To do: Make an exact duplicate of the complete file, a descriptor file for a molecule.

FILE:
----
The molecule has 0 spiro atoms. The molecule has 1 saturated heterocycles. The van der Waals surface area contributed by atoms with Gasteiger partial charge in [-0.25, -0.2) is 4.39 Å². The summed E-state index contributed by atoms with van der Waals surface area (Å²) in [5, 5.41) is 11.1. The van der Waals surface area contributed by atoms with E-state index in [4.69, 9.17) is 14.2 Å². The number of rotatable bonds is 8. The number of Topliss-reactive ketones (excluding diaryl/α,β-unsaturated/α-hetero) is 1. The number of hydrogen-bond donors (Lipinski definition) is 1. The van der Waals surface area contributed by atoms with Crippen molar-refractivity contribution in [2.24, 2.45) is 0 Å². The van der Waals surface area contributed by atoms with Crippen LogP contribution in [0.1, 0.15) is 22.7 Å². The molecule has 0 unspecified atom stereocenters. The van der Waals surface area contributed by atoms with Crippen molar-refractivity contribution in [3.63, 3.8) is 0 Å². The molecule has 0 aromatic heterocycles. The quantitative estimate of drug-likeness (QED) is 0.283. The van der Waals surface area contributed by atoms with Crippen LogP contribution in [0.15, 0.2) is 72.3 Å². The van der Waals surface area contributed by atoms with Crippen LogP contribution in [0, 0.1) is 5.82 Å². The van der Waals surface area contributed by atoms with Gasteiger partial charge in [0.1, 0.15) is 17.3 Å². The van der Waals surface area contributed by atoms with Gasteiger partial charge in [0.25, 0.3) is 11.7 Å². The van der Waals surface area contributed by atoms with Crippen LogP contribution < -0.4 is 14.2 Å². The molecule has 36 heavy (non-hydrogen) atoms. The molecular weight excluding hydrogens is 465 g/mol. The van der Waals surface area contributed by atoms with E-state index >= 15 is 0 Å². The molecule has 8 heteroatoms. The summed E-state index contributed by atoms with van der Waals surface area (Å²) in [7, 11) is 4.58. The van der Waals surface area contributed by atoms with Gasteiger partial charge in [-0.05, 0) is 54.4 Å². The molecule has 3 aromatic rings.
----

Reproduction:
The molecule has 0 spiro atoms. The molecule has 1 saturated heterocycles. The van der Waals surface area contributed by atoms with Gasteiger partial charge in [-0.25, -0.2) is 4.39 Å². The summed E-state index contributed by atoms with van der Waals surface area (Å²) in [5, 5.41) is 11.1. The van der Waals surface area contributed by atoms with E-state index in [4.69, 9.17) is 14.2 Å². The number of rotatable bonds is 8. The number of Topliss-reactive ketones (excluding diaryl/α,β-unsaturated/α-hetero) is 1. The number of hydrogen-bond donors (Lipinski definition) is 1. The van der Waals surface area contributed by atoms with Crippen molar-refractivity contribution in [2.24, 2.45) is 0 Å². The van der Waals surface area contributed by atoms with Crippen LogP contribution in [0.1, 0.15) is 22.7 Å². The molecule has 0 unspecified atom stereocenters. The van der Waals surface area contributed by atoms with Crippen molar-refractivity contribution in [3.63, 3.8) is 0 Å². The molecule has 0 aromatic heterocycles. The quantitative estimate of drug-likeness (QED) is 0.283. The van der Waals surface area contributed by atoms with Crippen LogP contribution in [0.15, 0.2) is 72.3 Å². The van der Waals surface area contributed by atoms with Crippen LogP contribution in [0, 0.1) is 5.82 Å². The van der Waals surface area contributed by atoms with Gasteiger partial charge in [0.1, 0.15) is 17.3 Å². The van der Waals surface area contributed by atoms with Gasteiger partial charge in [0.25, 0.3) is 11.7 Å². The van der Waals surface area contributed by atoms with Crippen LogP contribution < -0.4 is 14.2 Å². The molecule has 36 heavy (non-hydrogen) atoms. The molecular weight excluding hydrogens is 465 g/mol. The van der Waals surface area contributed by atoms with E-state index >= 15 is 0 Å². The molecule has 8 heteroatoms. The summed E-state index contributed by atoms with van der Waals surface area (Å²) in [7, 11) is 4.58. The van der Waals surface area contributed by atoms with Gasteiger partial charge in [-0.05, 0) is 54.4 Å². The molecule has 3 aromatic rings.